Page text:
Saturday, February 20, 2010

Sen. Webb open to options on Okinawa base dispute

Sen. Webb open to options on Okinawa base dispute

By Malcolm Foster, The Associated Press
Pacific edition, Wednesday, February 17, 2010

TOKYO — A member of the U.S. Senate Armed Services Committee said Monday he's open to hearing options on how to resolve a dispute over the relocation of a controversial U.S. Marine base on the Japanese island of Okinawa.

Starting a weeklong tour in Japan and Guam, Sen. Jim Webb also called Toyota's recent recall problems — the subject of two congressional hearings next week — a "business issue" that wouldn't affect political ties between Japan and the United States.

U.S.-Japan relations have soured after the new Tokyo government put on hold a plan to move Futenma Marine airfield on the southern island of Okinawa — part of a broader 2006 agreement with Washington to reorganize the 47,000 U.S. troops in Japan — because of local opposition.

Prime Minister Yukio Hatoyama, who swept into power after last August's elections, has said he will make a decision on Futenma by May.

Webb, who has made numerous visits to Okinawa over the last 40 years, first as a Marine during the Vietnam War and later as a U.S. defense planner and government official, said the main purpose of his visit was to listen to the views of the Japanese government and people of Okinawa, where many resent the heavy U.S. military presence.

"There could be a number of practical options," Webb said about ways to resolve the Futenma issue. "I don't want to outline those options today because I don't want to cut short the discussions that we're going to have."

Webb, a Democrat who represents Virginia, said a solution needed to be found quickly "on the Futenma issue for the well-being of the citizens in that area."

"I am open to listening to all suggestions from the Japanese government and also the people of Okinawa," he told journalists at a news conference.

Last year, Webb made a high-profile trip to Myanmar to negotiate the release of American John Yettaw, who was arrested and sentenced to seven years in prison after he had sneaked into the home of pro-democracy leader Aung San Suu Kyi.

The Obama administration has insisted the Hatoyama government proceed with the 2006 plan to move Futenma to Nago, a city in a less crowded, northern part of Okinawa that recently elected an anti-base mayor.

Webb said he did not recommend moving Futema's facilities outside of Okinawa, as many local residents want, but he also suggested he didn't necessarily support the Obama's administration's position.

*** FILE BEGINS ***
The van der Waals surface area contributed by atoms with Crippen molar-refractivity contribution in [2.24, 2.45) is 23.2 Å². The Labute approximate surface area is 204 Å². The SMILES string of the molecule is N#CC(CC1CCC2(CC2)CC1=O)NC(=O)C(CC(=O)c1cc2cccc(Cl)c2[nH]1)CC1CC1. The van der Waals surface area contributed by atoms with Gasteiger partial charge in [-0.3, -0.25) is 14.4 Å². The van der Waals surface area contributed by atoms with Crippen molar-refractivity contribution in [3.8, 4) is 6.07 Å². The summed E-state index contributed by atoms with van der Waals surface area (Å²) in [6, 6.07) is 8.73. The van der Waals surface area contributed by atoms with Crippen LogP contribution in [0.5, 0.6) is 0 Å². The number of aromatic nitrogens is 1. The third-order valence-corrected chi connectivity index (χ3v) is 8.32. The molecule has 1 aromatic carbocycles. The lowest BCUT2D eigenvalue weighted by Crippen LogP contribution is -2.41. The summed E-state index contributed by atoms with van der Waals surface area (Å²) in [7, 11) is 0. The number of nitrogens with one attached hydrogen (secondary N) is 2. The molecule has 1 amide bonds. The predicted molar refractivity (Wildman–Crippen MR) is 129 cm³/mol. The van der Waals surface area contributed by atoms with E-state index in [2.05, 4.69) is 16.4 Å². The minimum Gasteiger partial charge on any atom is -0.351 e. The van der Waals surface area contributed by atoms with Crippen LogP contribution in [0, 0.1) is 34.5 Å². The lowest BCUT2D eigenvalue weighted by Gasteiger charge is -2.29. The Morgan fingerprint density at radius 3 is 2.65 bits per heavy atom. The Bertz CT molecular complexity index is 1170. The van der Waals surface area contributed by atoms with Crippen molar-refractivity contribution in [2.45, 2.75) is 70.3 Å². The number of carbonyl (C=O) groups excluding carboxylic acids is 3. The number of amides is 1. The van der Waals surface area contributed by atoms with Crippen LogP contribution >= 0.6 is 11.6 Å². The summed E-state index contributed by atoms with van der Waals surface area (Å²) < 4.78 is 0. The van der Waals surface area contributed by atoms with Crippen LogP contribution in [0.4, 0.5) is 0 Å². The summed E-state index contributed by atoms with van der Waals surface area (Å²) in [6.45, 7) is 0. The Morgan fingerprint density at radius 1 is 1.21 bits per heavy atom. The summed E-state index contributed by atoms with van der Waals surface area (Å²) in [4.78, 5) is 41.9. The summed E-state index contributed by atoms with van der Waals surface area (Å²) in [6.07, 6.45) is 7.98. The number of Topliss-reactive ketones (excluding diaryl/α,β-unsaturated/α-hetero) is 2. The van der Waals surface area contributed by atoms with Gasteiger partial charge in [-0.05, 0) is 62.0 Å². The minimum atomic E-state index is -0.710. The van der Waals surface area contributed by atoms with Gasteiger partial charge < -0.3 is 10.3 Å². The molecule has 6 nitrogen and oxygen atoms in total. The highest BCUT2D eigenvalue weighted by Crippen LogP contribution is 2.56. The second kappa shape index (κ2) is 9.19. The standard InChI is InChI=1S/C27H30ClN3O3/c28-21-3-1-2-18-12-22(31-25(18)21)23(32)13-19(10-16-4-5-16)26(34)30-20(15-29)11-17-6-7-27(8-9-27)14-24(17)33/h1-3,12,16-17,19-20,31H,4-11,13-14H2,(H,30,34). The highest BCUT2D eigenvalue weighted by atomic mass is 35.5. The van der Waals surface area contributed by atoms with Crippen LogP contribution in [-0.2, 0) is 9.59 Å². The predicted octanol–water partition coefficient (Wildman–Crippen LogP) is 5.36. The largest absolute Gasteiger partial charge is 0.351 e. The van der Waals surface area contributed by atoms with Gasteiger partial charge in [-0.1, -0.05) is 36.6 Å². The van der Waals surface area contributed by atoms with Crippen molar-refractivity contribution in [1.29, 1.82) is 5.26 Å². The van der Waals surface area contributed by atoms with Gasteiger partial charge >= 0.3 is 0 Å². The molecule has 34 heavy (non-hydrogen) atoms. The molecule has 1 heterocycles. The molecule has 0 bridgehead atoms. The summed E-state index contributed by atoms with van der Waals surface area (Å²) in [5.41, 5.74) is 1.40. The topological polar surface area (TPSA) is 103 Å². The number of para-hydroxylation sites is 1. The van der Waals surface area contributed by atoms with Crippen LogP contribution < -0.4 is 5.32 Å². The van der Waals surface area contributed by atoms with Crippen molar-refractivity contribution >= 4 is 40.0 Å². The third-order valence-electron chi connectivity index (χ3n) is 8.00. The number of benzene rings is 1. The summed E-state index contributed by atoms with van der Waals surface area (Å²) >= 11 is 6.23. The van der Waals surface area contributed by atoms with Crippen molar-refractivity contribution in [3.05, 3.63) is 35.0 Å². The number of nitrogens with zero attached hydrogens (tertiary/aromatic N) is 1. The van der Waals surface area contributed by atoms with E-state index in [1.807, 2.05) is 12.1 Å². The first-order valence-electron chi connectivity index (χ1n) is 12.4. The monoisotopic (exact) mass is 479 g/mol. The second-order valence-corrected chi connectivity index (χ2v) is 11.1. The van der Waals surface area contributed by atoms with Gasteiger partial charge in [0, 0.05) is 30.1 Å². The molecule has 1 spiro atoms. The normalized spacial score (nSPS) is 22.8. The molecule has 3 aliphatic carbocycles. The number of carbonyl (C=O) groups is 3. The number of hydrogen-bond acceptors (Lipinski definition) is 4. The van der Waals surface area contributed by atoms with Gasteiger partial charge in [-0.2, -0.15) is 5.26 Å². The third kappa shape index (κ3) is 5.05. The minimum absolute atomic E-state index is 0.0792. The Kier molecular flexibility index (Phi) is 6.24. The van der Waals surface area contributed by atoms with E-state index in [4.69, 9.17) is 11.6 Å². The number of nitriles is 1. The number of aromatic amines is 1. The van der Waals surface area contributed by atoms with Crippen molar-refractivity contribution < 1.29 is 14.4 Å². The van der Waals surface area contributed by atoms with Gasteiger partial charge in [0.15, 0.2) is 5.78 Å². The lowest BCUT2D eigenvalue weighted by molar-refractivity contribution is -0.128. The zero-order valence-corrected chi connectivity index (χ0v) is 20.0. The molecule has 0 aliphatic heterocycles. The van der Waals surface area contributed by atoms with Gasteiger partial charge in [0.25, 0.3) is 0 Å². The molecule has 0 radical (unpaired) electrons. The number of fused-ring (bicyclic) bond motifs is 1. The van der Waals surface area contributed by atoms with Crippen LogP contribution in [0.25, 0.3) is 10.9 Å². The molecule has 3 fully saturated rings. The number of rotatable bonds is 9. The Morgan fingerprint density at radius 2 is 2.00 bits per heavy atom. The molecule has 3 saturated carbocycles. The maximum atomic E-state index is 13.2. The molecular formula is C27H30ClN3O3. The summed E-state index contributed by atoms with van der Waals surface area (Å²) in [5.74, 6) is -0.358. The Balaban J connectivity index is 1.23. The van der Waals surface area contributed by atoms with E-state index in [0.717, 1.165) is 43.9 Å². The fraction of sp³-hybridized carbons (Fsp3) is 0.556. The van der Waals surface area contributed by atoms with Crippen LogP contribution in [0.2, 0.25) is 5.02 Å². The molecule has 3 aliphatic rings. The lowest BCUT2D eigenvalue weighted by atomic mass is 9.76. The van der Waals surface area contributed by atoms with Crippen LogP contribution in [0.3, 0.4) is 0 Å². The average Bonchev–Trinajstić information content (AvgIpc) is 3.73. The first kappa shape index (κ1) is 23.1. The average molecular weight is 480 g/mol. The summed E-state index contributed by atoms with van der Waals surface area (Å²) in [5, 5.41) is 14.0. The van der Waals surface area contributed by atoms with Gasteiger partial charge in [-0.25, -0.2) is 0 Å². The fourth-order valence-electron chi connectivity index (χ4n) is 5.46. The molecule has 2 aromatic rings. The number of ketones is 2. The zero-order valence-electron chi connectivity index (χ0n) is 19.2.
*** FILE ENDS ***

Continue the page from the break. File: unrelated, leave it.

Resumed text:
"We're not a parliamentary system, so I am not obligated to support the administration in a specific way," he said.

Webb, who is also chairman of the Senate Foreign Relations subcommittee on East Asia, met with Foreign Minister Katsuya Okada later Monday.

Making his first trip to Japan since Hatoyama came to office in September, Webb said he didn't believe that U.S.-Japan ties had been weakened by the change in government in Tokyo, and stressed that Japan was Washington's most important ally in the region.

He also defended the U.S. military presence in Japan and the importance of having Marines based in Okinawa.

"I would ask you to consider what the stability of this region would look like if suddenly (the U.S.) were to withdraw its military from its bases in Japan, what temptations might follow that," he said.

Webb briefly touched on Japanese family law that gives only one parent — nearly always the mother — custody of children in cases of divorce. That has left many divorced American fathers from seeing their children in Japan.

The issue has become increasingly important in Washington. Deputy Secretary of State Kurt Campbell last month warned that if Japan doesn't address the problem it risks hurting ties with the U.S.

Webb said he hoped Japan's Ministry of Justice would work to arrange "proper custody arrangements" and that it could "be resolved through harmony between the two governments rather than bringing a big stick."

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